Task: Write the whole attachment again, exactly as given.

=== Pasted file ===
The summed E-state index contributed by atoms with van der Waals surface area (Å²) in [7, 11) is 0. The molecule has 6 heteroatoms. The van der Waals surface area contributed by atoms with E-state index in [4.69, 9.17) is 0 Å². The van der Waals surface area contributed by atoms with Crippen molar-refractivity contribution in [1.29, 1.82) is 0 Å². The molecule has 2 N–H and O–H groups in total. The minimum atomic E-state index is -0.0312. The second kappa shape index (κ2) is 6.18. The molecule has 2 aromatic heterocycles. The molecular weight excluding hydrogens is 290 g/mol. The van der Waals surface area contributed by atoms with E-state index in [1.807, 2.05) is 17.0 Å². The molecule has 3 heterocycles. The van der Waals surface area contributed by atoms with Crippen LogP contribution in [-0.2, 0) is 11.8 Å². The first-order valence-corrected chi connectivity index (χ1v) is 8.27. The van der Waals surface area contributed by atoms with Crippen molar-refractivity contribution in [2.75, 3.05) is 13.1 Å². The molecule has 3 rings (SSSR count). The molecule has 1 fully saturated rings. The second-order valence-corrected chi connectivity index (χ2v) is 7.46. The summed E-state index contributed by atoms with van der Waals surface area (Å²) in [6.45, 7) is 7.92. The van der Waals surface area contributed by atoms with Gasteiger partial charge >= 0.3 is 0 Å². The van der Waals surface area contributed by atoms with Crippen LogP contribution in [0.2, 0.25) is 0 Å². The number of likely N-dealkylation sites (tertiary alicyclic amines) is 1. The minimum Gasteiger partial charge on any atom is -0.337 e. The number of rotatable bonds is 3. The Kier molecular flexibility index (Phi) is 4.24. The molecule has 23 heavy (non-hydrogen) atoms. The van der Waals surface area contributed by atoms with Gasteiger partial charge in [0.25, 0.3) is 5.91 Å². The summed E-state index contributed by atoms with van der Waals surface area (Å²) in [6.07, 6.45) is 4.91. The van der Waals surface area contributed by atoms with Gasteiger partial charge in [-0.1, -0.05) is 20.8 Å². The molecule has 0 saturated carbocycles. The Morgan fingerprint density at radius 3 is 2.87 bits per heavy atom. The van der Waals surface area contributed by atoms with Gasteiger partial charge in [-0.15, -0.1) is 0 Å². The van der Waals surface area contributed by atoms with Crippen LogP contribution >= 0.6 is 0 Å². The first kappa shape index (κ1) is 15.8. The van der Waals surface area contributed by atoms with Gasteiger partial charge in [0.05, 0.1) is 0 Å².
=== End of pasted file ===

The summed E-state index contributed by atoms with van der Waals surface area (Å²) in [7, 11) is 0. The molecule has 6 heteroatoms. The van der Waals surface area contributed by atoms with E-state index in [4.69, 9.17) is 0 Å². The van der Waals surface area contributed by atoms with Crippen molar-refractivity contribution in [1.29, 1.82) is 0 Å². The molecule has 2 N–H and O–H groups in total. The minimum atomic E-state index is -0.0312. The second kappa shape index (κ2) is 6.18. The molecule has 2 aromatic heterocycles. The molecular weight excluding hydrogens is 290 g/mol. The van der Waals surface area contributed by atoms with E-state index in [1.807, 2.05) is 17.0 Å². The molecule has 3 heterocycles. The van der Waals surface area contributed by atoms with Crippen LogP contribution in [-0.2, 0) is 11.8 Å². The first-order valence-corrected chi connectivity index (χ1v) is 8.27. The van der Waals surface area contributed by atoms with Crippen molar-refractivity contribution in [2.75, 3.05) is 13.1 Å². The molecule has 3 rings (SSSR count). The molecule has 1 fully saturated rings. The second-order valence-corrected chi connectivity index (χ2v) is 7.46. The summed E-state index contributed by atoms with van der Waals surface area (Å²) in [6.45, 7) is 7.92. The van der Waals surface area contributed by atoms with Gasteiger partial charge >= 0.3 is 0 Å². The van der Waals surface area contributed by atoms with Crippen LogP contribution in [0.2, 0.25) is 0 Å². The number of likely N-dealkylation sites (tertiary alicyclic amines) is 1. The minimum Gasteiger partial charge on any atom is -0.337 e. The number of rotatable bonds is 3. The Kier molecular flexibility index (Phi) is 4.24. The molecule has 23 heavy (non-hydrogen) atoms. The van der Waals surface area contributed by atoms with Gasteiger partial charge in [0.25, 0.3) is 5.91 Å². The summed E-state index contributed by atoms with van der Waals surface area (Å²) in [6.07, 6.45) is 4.91. The van der Waals surface area contributed by atoms with Gasteiger partial charge in [-0.1, -0.05) is 20.8 Å². The molecule has 0 saturated carbocycles. The Morgan fingerprint density at radius 3 is 2.87 bits per heavy atom. The van der Waals surface area contributed by atoms with Gasteiger partial charge in [-0.15, -0.1) is 0 Å². The van der Waals surface area contributed by atoms with Crippen LogP contribution >= 0.6 is 0 Å². The first kappa shape index (κ1) is 15.8. The van der Waals surface area contributed by atoms with Gasteiger partial charge in [0.05, 0.1) is 0 Å².